Yesterday we read about Peter’s opportunity to speak to thousands, and how he chose to Retell the story of Jesus’ death, pointing the finger squarely at the gathered crowd, saying “you did this”. Why would he be so negative?
Well, all this terrible news about Jesus dying at their hands gets a surprising but happy ending.
…you killed the Author of life, whom God raised from the dead. To this we are witnesses. And his name—by faith in his name—has made this man strong whom you see and know, and the faith that is through Jesus has given the man this perfect health in the presence of you all.
“And now, brothers, I know that you acted in ignorance, as did also your rulers. But what God foretold by the mouth of all the prophets, that his Christ would suffer, he thus fulfilled. Repent therefore, and turn back, that your sins may be blotted out, that times of refreshing may come from the presence of the Lord, and that he may send the Christ appointed for you, Jesus, whom heaven must receive until the time for restoring all the things about which God spoke by the mouth of his holy prophets long ago. Moses said, ‘The Lord God will raise up for you a prophet like me from your brothers. You shall listen to him in whatever he tells you. And it shall be that every soul who does not listen to that prophet shall be destroyed from the people.’ And all the prophets who have spoken, from Samuel and those who came after him, also proclaimed these days. You are the sons of the prophets and of the covenant that God made with your fathers, saying to Abraham, ‘And in your offspring shall all the families of the earth be blessed.’ God, having raised up his servant, sent him to you first, to bless you by turning every one of you from your wickedness.” (Acts 3:15b-26 ESV)
Yes, they participated in Jesus’ death, but God raised him from the dead. What seems to be an indictment turns into a reason for their freedom. And there is an object lesson standing right in front of them!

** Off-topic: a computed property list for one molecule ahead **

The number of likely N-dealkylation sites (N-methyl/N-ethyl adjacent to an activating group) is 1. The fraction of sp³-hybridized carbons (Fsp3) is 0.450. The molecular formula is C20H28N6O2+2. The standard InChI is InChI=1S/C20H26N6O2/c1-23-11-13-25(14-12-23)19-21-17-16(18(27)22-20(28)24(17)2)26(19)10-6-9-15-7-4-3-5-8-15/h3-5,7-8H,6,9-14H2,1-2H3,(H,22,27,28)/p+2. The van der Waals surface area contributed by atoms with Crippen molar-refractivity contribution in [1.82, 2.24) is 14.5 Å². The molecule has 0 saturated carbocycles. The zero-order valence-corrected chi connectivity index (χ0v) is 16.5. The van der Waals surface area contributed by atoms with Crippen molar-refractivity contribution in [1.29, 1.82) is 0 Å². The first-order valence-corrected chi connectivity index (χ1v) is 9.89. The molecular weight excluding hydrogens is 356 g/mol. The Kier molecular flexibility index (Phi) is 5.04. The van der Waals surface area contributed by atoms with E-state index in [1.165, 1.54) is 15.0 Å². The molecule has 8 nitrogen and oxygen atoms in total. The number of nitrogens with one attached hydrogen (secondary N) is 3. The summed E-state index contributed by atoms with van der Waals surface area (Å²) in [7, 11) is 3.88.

The crippled man Peter just healed was still there. He would have begged daily at the temple’s beautiful gate, a prime spot to lay a guilt trip for those passing by in opulent surroundings. Worshippers at the temple were desperate to do right in God’s eyes, and they would know that a big display of giving would look great at the moment they entered the temple.
In that culture, they would have immediately seen his disability as a sign that he was a great sinner, or that his parents had been terrible sinners. Now, I can guarantee you that this man was a sinner, and his parents were too, we all are. And I can also say that all pain, suffering and illness in this world is also a result of sin. We were created for a world without pain, illness and death, but by rebelling against God, living in our own way, we brought those into this world.
The man in question had never walked in his life, we read that people had to carry him to this spot every day. And now, after Peter stopped and healed him, he could walk. He was doing exactly how he was always meant to do, as if sin had never broken us and our world around us. He was a sign of God’s kingdom, right in front of them.
You can imagine, the temptation was for Peter to become the star and tell everyone to look at him! But Peter says, “don’t look at me, and don’t look at the healed man.” You won’t find explanations or power in people like us.
Question: Where does Peter want them to look for explanations?
Meeting with a Group? Your discussion questions are in this week’s Group Study Guide[permalink append=”#comments”]Discuss the Challenge[/permalink]